Molotov, Michael Palin's character, is to do with that absolute rigid adherence to the party line, almost a kind of religious belief in the system and the party and how that sends him crazy really in that he keeps changing his logic to suit whatever it is he's meant to believe in that day. There's something slightly Pythonesque about that. Monty Pythonesque in that the speech he does in the committee meeting in the middle where he keeps wavering one way or the other and everyone's trying to follow his train of logic and work out which way he's going to vote. Once I knew Michael was playing him, we wrote that speech because we thought we've got to have something like that to voice the kind of madness of what the rest of the film is about.

death of stalin
IFC Films

How were you thinking about casting?
Iannucci: Because it's an ensemble it's all a kind of large jigsaw puzzle. It's not like we had 12 parts and I cast them all simultaneously. I did one at a time. I started with Simon Russell Beale as Beria. Beria is quiet, his sentences are short. Khrushchev is loud and voluble. So who would contrast well with Simon Russell Beale? Well, Steve Buscemi because he can do comic. He starts off as the kind the clown in pajamas at the start of the film, but you need to see him turn into the next dictator by the end. And Steve does that because he can be terrifying and funny depending on which role he's in. And then you think who is the ideal No. 3? The person who should be deputy but never the leader, and Jeffrey Tambor, especially his Hank in The Larry Sanders Show is always the sidekick but never the frontman. [Ed. note: Iannucci cast Tambor before the recent accusations that led to the actor's firing from the Amazon series Transparent.]

And then the children: What are these children like? One of them is just been promoted too much too far too fast into the Air Force and is entitled and drunk and the other is neurotic and is trying to run away from who her father is but just can't shake it off. I also wanted to get a cast who had different acting traditions behind them. Like TV comedy or Python or stage or you know Andrea Riseborough, she's a chameleon. Every part she does she's completely different. And then Jason Isaacs [as Georgy Zhukov], the sort of action hero coming in to save the day.

Was there a significance in casting Olga Kurylenko as pianist Maria Yudina? She's from a Soviet background.
Iannucci: She's the purest character there, isn't she? She completely wants nothing to do with what's going and will stand up for her principles. And also I wanted someone who could actually play very well, the piano so we weren't cheating those [shots]. Olga is a classically trained pianist. But, yes, there was something almost by chance that resonated in the fact that she is from that world and knows people who were caught up in it, could bring that connection to it.

There's a moment in the film where Beria suggests that Malenkov take a photo with a little girl to mimic Stalin and he says "continuity." That reminded of Selina Meyer's "continuity with change," which was then basically used in real life by the Australian Prime Minister. Why do you think this keeps popping up?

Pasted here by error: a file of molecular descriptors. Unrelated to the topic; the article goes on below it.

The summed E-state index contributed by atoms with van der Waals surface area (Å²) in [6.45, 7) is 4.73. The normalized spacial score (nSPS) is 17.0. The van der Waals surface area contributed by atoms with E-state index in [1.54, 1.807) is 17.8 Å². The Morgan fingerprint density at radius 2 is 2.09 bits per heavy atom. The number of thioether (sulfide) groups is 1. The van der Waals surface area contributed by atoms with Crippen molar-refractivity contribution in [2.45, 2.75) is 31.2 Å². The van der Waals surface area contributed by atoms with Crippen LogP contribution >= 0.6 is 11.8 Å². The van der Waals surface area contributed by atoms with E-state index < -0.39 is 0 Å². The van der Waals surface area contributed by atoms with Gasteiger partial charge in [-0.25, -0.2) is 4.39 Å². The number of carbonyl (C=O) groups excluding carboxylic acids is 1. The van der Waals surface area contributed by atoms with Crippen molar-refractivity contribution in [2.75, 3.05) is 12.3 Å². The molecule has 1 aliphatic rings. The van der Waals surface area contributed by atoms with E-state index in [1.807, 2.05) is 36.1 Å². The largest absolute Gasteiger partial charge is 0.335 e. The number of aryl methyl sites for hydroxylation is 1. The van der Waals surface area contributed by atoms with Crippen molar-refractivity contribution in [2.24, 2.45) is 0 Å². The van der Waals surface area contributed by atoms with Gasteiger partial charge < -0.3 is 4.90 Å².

Iannucci: I think it's politicians obsession with symbols as if somehow doing something that symbolizes something will therefore make that thing happen. It doesn't it. It's just a label. It's a strange thing and it's always their undoing because nobody quite believes it. Nobody believes them when they are doing these symbolic things.

I read that you said you were glad you're not doing Veep anymore because you don't know how you would respond to the situation in America right now. How do you feel about the comparisons between Veep and the Trump era?
Iannucci: Well, I'm sort of relieved not to be doing it because I find what's going on in Washington so absurd that the fictional version could never quite match it I think. And I think the Veep writers realized that, which is why they've taken Selina Meyer out of the White House and as far away from it as possible. I don't think doing fiction is really necessarily the thing to do. It's more the likes of John Oliver and so on who actually do journalism about it and just lay out [the] facts. I think they seem to have more resonance really because everything seems so confusing and so absurd that nobody can quite make any sense. It's not that people want to make nonsense out of it, people want to make sense out of it. It is nonsense so it needs someone to just lay some facts out, statistics out and go, how about this, and look at this, and then there's this. That for some reason supplies you with the comedy.

No one knows what's actually going to happen, but do you think we'll ever be able to do a Death of Stalin-type look at what is happening now in the world?
Iannucci: I think so, but I think we don't know what that story is. It could be something else entirely. For me the unwritten story are the number of people who at the time said there's no way we can have Donald Trump as president in his own party and then who went quiet when he became president.

It reminds me of how in the film the people orbiting Stalin are more interesting than Stalin himself. Do you think that's true?
Iannucci: That's where the stories are, you see. I think that's where you get the real stories, which is why when we did things like Veep and so on i was always the staffers, it was the people around her that I wanted to find out who they were and what their story was.

Have you been following Veep since you've left it?
Iannucci: Yeah, what I've enjoyed is actually not knowing what on Earth is going to happen next and what the next person is going to say. They did ask if I wanted to stay involved and I just thought no. It's important that Dave Mandel knows he's in charge and I just want to be a member of the audience now.

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Esther Zuckerman is a writer based in New York City. Her work has appeared on Entertainment Weekly, The Atlantic Wire, and Refinery29. Find her on Twitter: @ezwrites.